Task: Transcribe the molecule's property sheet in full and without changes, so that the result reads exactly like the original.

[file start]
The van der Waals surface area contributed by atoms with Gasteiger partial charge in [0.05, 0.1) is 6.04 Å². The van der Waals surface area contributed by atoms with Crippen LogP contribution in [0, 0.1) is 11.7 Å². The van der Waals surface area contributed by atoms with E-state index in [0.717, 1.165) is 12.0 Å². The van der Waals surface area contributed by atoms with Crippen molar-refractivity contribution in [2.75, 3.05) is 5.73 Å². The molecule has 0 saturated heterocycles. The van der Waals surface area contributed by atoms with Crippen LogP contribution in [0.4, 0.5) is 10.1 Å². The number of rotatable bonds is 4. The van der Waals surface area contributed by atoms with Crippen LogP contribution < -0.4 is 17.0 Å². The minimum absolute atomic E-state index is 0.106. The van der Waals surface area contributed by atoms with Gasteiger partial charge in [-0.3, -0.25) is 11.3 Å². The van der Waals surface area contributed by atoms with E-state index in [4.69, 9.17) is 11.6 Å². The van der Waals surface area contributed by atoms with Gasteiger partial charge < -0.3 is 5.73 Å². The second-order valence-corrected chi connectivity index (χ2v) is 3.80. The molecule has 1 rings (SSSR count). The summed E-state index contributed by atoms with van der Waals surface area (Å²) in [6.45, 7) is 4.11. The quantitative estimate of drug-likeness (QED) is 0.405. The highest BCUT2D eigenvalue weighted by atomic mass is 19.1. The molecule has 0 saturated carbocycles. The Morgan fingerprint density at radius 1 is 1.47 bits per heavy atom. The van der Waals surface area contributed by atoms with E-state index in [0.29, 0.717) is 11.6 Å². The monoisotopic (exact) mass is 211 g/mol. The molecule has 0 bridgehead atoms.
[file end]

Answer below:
The van der Waals surface area contributed by atoms with Gasteiger partial charge in [0.05, 0.1) is 6.04 Å². The van der Waals surface area contributed by atoms with Crippen LogP contribution in [0, 0.1) is 11.7 Å². The van der Waals surface area contributed by atoms with E-state index in [0.717, 1.165) is 12.0 Å². The van der Waals surface area contributed by atoms with Crippen molar-refractivity contribution in [2.75, 3.05) is 5.73 Å². The molecule has 0 saturated heterocycles. The van der Waals surface area contributed by atoms with Crippen LogP contribution in [0.4, 0.5) is 10.1 Å². The number of rotatable bonds is 4. The van der Waals surface area contributed by atoms with Crippen LogP contribution < -0.4 is 17.0 Å². The minimum absolute atomic E-state index is 0.106. The van der Waals surface area contributed by atoms with Gasteiger partial charge in [-0.3, -0.25) is 11.3 Å². The van der Waals surface area contributed by atoms with E-state index in [4.69, 9.17) is 11.6 Å². The van der Waals surface area contributed by atoms with Gasteiger partial charge < -0.3 is 5.73 Å². The second-order valence-corrected chi connectivity index (χ2v) is 3.80. The molecule has 1 rings (SSSR count). The summed E-state index contributed by atoms with van der Waals surface area (Å²) in [6.45, 7) is 4.11. The quantitative estimate of drug-likeness (QED) is 0.405. The highest BCUT2D eigenvalue weighted by atomic mass is 19.1. The molecule has 0 saturated carbocycles. The Morgan fingerprint density at radius 1 is 1.47 bits per heavy atom. The van der Waals surface area contributed by atoms with E-state index in [0.29, 0.717) is 11.6 Å². The monoisotopic (exact) mass is 211 g/mol. The molecule has 0 bridgehead atoms.